# Unexpected results for fourier resampling (Python 3)

I am trying to resample a signal using the fourier method in python using np.fft.rfft() and np.fft.irfft(). (I'm not using scipy.signal.resample() because in my final application I need to do more to my signal in the frequency domain than what can be accomplished by the window argument of scipy.signal.resample().) I have reduced the problems I see to this simple test case (ipython notebook):

%pylab inline

N = 16
P = 8

S = [0.49, 1.68, 0.78, 0.05, 0.21, 0.29, 1.34, 1.17, 16.73,
48.78, 16.90, 0.62, 0.40, 1.60, 0.86, 0.57]
assert len(S) == N

figure(figsize=(14, 5))
plot(np.arange(N), S, '.')

dft = np.fft.rfft(S)
plot(np.arange(N), np.fft.irfft(dft), '-')

dft *= P
dft.resize(P*N/2+1)
plot(np.arange(P*N)/P, np.fft.irfft(dft), '-')

xlim(6.5, 11.5)
ylim(-5, 55);


And here is what I get back:

As you can see, the result looks almost correct, but is nevertheless a bit off. (The resampled red curve does not go through the original sample points, even though there are sample points at the same positions in time as in the original signal.)

The greeen line shows that everything is still ok before extending and scaling the dft array. So the problem seems to be in the actual resampling:

dft *= P
dft.resize(P*N/2+1)
plot(np.arange(P*N)/P, np.fft.irfft(dft), '-')


I don't see how this result is mathematically possible because other than scaling of time and amplitude axis, adding zeroes to the high-frequency end of the dft array should only add zero terms to the fourier series expansion of the signal. So the signal should still pass through the original sample values.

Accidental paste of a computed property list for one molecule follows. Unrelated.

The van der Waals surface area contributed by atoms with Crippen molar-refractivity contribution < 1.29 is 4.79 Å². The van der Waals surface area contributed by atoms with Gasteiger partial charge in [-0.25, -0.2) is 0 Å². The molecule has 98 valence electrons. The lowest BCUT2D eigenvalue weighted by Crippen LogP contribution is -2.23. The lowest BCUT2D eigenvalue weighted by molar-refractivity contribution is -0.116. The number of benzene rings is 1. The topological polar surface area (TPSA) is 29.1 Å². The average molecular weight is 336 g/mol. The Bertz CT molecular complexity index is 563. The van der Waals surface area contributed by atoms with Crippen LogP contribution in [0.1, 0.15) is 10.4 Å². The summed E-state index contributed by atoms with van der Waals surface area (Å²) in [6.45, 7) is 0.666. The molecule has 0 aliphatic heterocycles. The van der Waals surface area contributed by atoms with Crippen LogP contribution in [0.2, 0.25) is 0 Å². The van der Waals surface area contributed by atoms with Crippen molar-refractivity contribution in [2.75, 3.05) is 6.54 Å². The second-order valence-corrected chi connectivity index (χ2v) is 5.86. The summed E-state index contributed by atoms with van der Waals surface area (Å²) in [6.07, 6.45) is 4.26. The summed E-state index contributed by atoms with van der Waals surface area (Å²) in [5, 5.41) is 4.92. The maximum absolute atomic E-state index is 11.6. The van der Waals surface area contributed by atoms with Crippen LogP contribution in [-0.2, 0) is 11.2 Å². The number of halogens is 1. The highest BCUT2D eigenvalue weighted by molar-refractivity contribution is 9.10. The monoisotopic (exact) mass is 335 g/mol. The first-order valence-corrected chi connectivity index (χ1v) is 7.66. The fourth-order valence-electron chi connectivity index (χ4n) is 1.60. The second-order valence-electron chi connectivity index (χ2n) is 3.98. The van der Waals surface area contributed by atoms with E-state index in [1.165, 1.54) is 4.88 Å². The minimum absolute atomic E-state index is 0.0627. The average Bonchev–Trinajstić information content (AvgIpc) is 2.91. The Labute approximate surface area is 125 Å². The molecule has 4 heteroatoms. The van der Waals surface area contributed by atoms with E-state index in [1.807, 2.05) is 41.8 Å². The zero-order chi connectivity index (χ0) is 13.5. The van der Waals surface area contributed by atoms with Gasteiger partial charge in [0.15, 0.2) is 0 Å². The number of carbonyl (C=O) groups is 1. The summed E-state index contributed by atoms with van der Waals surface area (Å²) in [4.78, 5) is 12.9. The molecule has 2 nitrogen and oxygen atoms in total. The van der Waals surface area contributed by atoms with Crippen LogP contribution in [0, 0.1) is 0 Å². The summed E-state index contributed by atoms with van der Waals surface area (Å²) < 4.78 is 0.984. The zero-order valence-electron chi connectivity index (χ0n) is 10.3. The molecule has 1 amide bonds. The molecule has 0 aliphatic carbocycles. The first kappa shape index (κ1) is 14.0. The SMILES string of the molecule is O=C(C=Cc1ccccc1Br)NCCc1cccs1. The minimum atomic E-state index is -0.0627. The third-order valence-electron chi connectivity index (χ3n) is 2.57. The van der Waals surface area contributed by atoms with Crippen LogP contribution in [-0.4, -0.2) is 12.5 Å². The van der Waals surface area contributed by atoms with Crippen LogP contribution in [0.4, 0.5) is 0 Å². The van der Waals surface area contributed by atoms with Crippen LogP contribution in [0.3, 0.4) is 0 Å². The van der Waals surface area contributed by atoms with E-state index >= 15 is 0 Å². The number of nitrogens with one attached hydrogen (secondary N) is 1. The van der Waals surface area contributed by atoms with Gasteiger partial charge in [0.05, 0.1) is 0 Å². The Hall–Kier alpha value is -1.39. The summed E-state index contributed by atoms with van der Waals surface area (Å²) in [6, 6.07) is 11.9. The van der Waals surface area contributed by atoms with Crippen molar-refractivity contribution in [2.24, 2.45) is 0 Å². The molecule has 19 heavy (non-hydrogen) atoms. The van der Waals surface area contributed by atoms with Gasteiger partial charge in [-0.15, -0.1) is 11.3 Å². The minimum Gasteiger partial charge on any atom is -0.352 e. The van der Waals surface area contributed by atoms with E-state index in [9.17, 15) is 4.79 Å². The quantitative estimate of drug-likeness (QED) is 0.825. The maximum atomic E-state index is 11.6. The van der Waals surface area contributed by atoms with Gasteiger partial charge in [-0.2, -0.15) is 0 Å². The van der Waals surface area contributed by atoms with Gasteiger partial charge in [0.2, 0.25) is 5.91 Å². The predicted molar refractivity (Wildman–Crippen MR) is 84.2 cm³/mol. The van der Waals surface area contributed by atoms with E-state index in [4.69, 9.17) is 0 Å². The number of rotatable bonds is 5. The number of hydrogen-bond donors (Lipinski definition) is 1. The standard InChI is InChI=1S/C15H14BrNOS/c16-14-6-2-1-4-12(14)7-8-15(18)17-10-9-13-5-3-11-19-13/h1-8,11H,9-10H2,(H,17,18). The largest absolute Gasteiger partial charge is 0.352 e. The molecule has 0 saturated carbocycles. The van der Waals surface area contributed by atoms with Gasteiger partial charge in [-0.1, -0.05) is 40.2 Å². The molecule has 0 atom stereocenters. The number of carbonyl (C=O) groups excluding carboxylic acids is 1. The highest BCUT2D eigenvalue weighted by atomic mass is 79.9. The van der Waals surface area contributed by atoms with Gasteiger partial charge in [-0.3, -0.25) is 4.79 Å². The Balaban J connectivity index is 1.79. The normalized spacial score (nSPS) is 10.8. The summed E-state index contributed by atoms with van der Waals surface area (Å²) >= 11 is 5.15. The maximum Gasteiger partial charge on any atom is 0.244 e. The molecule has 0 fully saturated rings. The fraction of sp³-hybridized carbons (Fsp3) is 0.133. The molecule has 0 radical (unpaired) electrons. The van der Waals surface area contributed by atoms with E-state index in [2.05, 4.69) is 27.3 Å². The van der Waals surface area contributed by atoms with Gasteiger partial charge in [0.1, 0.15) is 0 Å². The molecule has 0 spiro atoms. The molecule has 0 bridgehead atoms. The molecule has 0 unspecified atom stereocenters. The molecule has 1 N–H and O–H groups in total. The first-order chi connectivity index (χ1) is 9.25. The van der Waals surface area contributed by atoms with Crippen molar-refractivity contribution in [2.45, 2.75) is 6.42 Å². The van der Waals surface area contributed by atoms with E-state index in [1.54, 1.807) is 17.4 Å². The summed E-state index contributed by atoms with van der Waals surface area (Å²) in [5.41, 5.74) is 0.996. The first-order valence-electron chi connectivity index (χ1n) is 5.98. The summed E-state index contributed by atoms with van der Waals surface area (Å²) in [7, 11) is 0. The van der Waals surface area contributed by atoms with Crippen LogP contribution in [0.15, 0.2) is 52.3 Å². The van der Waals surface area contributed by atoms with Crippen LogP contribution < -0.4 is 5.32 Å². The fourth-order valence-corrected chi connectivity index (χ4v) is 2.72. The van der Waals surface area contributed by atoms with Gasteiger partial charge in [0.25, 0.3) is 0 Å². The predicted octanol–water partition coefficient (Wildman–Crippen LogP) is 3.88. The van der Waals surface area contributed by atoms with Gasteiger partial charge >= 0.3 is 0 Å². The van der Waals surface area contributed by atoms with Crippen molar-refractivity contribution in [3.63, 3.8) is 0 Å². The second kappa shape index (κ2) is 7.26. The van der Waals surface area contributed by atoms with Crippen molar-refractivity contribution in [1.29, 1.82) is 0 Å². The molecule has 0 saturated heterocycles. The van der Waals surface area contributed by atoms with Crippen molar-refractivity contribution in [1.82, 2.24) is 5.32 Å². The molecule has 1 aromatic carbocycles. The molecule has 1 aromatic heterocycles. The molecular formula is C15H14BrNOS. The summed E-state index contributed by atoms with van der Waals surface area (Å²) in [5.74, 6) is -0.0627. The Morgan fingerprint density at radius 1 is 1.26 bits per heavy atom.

But the small error I see does not seem to be related to scaling: sometimes the resampled waveform lags behind the original (t=8) and sometimes it is faster (t=10), sometimes it is larger in magnitude (t=7,9,11) and sometimes it is smaller (t=8,10).

I'm playing with this for hours now and can't find what is wrong with my code.. Maybe I just don't see it because I'm already staring at it for so long now..

(see np.fft documentation for the definitions used by the python FFT implementations)

Edit (in response to comment): When I replace S with an impulse at t=9, or a fast impulse train, I get the following:

• If you have S all zeros except for say S[9]=1, what do you get? Alternatively, if S = [1 0 1 0 1 0 1 0 1 0 1 0 1 0 1 0] does it match? Commented Sep 6, 2015 at 13:57
• @geometrikal Good question! See edit. Commented Sep 6, 2015 at 14:03
• How many samples in the resampled signal? Try halving the last value of the dft (corresponds to f = 0.5) before resizing. Commented Sep 6, 2015 at 14:30
• @geometrikal P*N=128 in all cases (N=16 original samples and P=8 oversampling rate in the resampled signal) Commented Sep 6, 2015 at 14:33
• Yes I shall write one up Commented Sep 6, 2015 at 14:39

If you perform the full DFT of a signal with odd number of samples, the frequency values in the spectrum are a DC coefficient and (N-1)/2 conjugate pairs of sinusoid coefficients.

If you perform the full DFT of a signal with even number of samples, the frequency values in the spectrum are a DC coefficient, (N-1)/2 conjugate pairs of sinusoid coefficients, and a single coefficient corresponding to frequency 0.5.

rfft only keeps the positive frequency part of the spectrum, and the inverse, irfft, presumably recreates the negative part of the spectrum before performing an inverse-DFT.

For example, for an odd size signal with rfft of [0 1 2 3], the full spectrum would be [3 2 1 0 1 2 3].

For an even size signal with rfft of [0 1 2 3 4] it presumably has a flag set somewhere in the code that indicates an even sized signal, and so the full spectrum would be [3 2 1 0 1 2 3 4]. Note the 4 only appears once.

When you pad the rfft result though, e.g. [0 1 2 3 4 0 0 0 0], it probably recreates the spectrum as [0 0 0 4 3 2 1 0 1 2 3 4 0 0 0 0]. That is, the 4 is now repeated twice, and therefore that frequency component is twice as strong.

Therefore, before padding you must halve the last rfft coefficient iff the signal has an even number of samples.